Conclusion: In light of our results, we speculate that over-expression of the Myoglobin gene could be read as a possible attempt of the cell to increase the scavengers of reactive oxygen species (ROS).
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http://dx.doi.org/10.2174/1874609809666160222112850DOI Listing
December 2017

β-amyloid decreases detectable endothelial nitric oxide synthase in human erythrocytes: a role for membrane acetylcholinesterase.

Cell Biochem Funct 2012 Aug 20;30(6):474-9. Epub 2012 Mar 20.

Department of Human Sciences, Society and Health, University of Cassino and Southern Lazio, Cassino, Italy.

Until few years ago, many studies of Alzheimer's disease investigated the effects of this syndrome in the central nervous system. Only recently, the detection of amyloid beta peptide (Aβ) in the blood has evidenced the necessity to extend studies on extraneuronal cells, particularly on erythrocytes. Aβ is also present in brain capillaries, where it interacts with the erythrocytes, inducing several metabolic and functional alterations. Recently, functionally active endothelial type nitric oxide synthase (eNOS) was discovered in human erythrocytes. The goal of the present study was to evidence the effect of Aβ on erythrocyte eNOS. We found that Aβ following to 24-h exposure causes a decrease in the immune staining of erythrocyte eNOS. Concurrently, Aβ alters erythrocyte cell morphology, decreases nitrites and nitrates levels, and affects membrane acetylcholinesterase activity. Propidium, an acetylcholinesterase inhibitor, was able to reverse the effects elicited by Aβ. These events could contribute to the vascular alterations associated with Alzheimer's disease disease.
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http://dx.doi.org/10.1002/cbf.2822DOI Listing
August 2012

Fibroblast apoptosis in a patient affected by lamellar ichthyosis.

J Cutan Pathol 2009 Apr;36(4):417-24

Laboratory of Human Molecular Biology and Genetics, Catholic University of the Sacred Heart, Milan, Italy.

Background: Lamellar ichthyosis (LI) is a congenital recessive skin disorder characterized by generalized scaling and hyperkeratosis. The pathology may be caused by mutations in transglutaminase 1 (TGM1) gene that encodes an enzyme critical for terminally differentiating keratinocytes. Because of evidences that transglutaminase enzymes are involved in programmed cell death, we investigated morphological and biochemical apoptotic parameters in cultured skin fibroblasts from a patient with a severe LI and homozygous for the TGM1 R142H mutation.

Method: The principle apoptotic signals (mitochondrial membrane potential, analysis of oxygen consumption, DNA fragmentation and Bax/Bcl-2 gene expression) were analyzed in cultured fibroblasts from a LI patient, his mother (TGM1 mutation carrier) and a control subject.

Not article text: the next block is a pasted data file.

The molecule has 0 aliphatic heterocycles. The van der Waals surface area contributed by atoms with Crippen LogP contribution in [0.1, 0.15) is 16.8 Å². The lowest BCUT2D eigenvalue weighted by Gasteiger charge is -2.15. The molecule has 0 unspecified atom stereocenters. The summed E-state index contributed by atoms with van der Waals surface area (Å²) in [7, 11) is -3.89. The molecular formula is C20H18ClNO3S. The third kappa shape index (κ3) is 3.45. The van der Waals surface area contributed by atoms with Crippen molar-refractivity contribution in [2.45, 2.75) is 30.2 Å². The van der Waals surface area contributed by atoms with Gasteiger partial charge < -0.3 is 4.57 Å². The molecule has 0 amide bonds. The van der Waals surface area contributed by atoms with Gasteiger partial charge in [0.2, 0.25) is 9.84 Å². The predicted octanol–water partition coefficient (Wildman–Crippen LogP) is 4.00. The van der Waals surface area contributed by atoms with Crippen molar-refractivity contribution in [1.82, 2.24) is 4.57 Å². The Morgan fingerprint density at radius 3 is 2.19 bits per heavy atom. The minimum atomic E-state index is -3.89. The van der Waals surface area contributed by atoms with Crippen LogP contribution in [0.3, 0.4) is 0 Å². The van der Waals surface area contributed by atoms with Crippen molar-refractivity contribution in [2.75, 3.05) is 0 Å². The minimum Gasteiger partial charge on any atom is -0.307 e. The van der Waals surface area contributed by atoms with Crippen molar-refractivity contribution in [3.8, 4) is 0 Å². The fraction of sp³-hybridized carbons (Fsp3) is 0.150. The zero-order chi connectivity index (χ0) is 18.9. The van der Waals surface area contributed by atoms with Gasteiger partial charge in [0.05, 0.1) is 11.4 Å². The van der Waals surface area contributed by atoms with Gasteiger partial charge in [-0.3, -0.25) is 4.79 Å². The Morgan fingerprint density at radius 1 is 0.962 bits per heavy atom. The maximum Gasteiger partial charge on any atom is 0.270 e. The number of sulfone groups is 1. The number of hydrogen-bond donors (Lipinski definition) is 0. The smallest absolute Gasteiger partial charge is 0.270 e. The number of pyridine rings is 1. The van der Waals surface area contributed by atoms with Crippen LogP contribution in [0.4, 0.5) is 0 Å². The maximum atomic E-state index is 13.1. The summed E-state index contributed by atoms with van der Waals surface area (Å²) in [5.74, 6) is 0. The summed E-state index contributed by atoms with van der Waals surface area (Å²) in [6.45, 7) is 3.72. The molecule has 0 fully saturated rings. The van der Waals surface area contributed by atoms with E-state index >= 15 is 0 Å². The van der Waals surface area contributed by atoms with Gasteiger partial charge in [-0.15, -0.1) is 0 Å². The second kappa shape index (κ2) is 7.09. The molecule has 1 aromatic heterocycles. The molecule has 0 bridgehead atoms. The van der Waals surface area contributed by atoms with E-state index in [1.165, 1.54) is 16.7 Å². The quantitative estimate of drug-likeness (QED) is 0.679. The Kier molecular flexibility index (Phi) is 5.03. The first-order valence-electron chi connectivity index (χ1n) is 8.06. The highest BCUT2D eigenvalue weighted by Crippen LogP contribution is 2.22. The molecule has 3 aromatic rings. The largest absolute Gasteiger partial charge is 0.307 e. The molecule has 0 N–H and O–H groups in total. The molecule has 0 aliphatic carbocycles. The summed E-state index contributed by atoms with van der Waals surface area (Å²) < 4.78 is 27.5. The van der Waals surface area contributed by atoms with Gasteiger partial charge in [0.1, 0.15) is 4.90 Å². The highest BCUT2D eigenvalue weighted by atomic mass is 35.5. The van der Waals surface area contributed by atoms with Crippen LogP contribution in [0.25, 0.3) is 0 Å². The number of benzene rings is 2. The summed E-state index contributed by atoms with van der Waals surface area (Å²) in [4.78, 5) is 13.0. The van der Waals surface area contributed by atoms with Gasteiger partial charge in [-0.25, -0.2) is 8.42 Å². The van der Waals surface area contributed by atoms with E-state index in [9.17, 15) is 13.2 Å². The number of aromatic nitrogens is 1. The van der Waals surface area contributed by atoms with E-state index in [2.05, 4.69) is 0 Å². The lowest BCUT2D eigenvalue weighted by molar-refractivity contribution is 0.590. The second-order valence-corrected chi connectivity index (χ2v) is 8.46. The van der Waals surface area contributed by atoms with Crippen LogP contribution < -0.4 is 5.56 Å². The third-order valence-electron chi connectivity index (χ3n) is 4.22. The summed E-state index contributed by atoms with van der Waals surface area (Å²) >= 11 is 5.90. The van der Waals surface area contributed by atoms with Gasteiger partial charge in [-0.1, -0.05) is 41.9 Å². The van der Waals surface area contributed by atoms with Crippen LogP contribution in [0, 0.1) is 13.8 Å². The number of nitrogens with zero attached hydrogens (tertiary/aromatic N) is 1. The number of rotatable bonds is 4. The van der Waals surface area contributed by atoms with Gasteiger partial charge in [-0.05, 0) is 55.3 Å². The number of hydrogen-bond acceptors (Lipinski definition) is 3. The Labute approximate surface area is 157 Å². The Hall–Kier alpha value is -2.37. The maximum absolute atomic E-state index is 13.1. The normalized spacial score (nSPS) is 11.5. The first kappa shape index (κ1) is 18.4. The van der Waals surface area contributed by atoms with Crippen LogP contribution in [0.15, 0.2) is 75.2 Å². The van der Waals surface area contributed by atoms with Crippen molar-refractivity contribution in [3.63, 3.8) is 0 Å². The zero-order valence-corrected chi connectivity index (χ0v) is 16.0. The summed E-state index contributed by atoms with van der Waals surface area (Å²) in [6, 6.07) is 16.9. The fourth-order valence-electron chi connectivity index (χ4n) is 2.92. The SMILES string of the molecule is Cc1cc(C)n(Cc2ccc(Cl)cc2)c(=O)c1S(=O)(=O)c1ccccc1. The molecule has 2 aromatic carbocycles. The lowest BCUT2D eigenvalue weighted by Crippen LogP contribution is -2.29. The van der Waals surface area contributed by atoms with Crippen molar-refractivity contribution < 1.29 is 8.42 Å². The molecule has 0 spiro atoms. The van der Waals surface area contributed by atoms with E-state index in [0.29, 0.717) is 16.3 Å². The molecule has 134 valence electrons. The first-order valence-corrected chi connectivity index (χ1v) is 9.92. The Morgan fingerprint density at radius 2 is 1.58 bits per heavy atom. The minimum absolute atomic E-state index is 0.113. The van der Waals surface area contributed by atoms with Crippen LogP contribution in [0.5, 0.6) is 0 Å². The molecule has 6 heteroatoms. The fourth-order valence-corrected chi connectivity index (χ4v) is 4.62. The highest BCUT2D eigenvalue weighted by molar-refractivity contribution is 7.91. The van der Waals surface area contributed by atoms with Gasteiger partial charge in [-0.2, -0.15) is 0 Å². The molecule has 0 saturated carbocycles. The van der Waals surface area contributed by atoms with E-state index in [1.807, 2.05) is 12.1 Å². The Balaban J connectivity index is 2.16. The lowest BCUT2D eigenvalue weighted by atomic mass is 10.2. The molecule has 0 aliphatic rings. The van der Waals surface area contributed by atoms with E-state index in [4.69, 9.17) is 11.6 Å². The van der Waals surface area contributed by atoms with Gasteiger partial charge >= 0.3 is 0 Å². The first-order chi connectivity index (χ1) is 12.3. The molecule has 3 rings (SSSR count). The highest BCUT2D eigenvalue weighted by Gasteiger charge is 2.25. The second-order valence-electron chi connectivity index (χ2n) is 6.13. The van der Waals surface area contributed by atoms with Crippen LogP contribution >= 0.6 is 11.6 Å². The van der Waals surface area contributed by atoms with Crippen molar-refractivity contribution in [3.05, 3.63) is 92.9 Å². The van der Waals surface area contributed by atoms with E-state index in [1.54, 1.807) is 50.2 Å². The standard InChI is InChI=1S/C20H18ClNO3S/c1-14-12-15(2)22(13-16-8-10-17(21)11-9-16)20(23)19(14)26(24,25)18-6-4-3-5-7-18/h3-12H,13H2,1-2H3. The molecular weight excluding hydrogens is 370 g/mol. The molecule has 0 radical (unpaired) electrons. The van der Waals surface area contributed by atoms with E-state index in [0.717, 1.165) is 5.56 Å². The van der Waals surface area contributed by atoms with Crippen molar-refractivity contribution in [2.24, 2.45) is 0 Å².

Results: LI fibroblasts showing a reduction of fibronectin expression evidenced a strong inhibition of oxygen consumption, a dramatic drop in the mitochondrial membrane potential (Delta psi(m)), and a higher apoptotic index.

Conclusion: The present results suggest a possible connection between the alterations in the keratinization process leading to LI and the observed increased fibroblast apoptosis.
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http://dx.doi.org/10.1111/j.1600-0560.2008.01078.xDOI Listing
April 2009

Globular structure of human ovulatory cervical mucus.

FASEB J 2007 Dec 2;21(14):3872-6. Epub 2007 Jul 2.

Dipartimento di Scienze Ginecologiche, Perinatologia e Puericultura, Università di Roma La Sapienza, Italy.

Human cervical mucus is a heterogeneous mixture of mucin glycoproteins whose relative concentration changes during the ovulatory phases, thereby producing different mucus aggregation structures that can periodically permit the transit of spermatozoa for fertilization. In preovulatory phase, mucus is arranged in compact fiber-like structures where sperm transit is hindered. Previously, through observations made of fixed and dehydrated samples, a permissive structure in the ovulatory phase was attributed to the larger diameters of pores in the mucus network. Instead, by means of atomic force microscopy, we can show, for the first time, that unfixed ovulatory mucus is composed by floating globules of mucin aggregates. This finding sheds new light on the mechanism that governs spermatozoa transit toward the uterine cavity. In addition, we demonstrate that the switch from globular ovulatory to fibrous preovulatory mucus largely depends on a pH-driven mechanism. Analysis of mucin 5B primary sequence, the main mucin in ovulatory mucus, highlights pH-sensitive domains that are associated to flexible regions prone to drive aggregation. We suggest an involvement of these domains in the fiber-to-globule switch in cervical mucus.
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http://dx.doi.org/10.1096/fj.07-8189comDOI Listing
December 2007

Abeta(31-35) peptide induce apoptosis in PC 12 cells: contrast with Abeta(25-35) peptide and examination of underlying mechanisms.

Neurochem Int 2005 Jun;46(7):575-83

Institute of Biochemistry and Clinical Biochemistry, Università Cattolica del Sacro Cuore, Facoltà di Medicina e Chirurgia, Largo F. Vito 1-00168 Rome, Italy.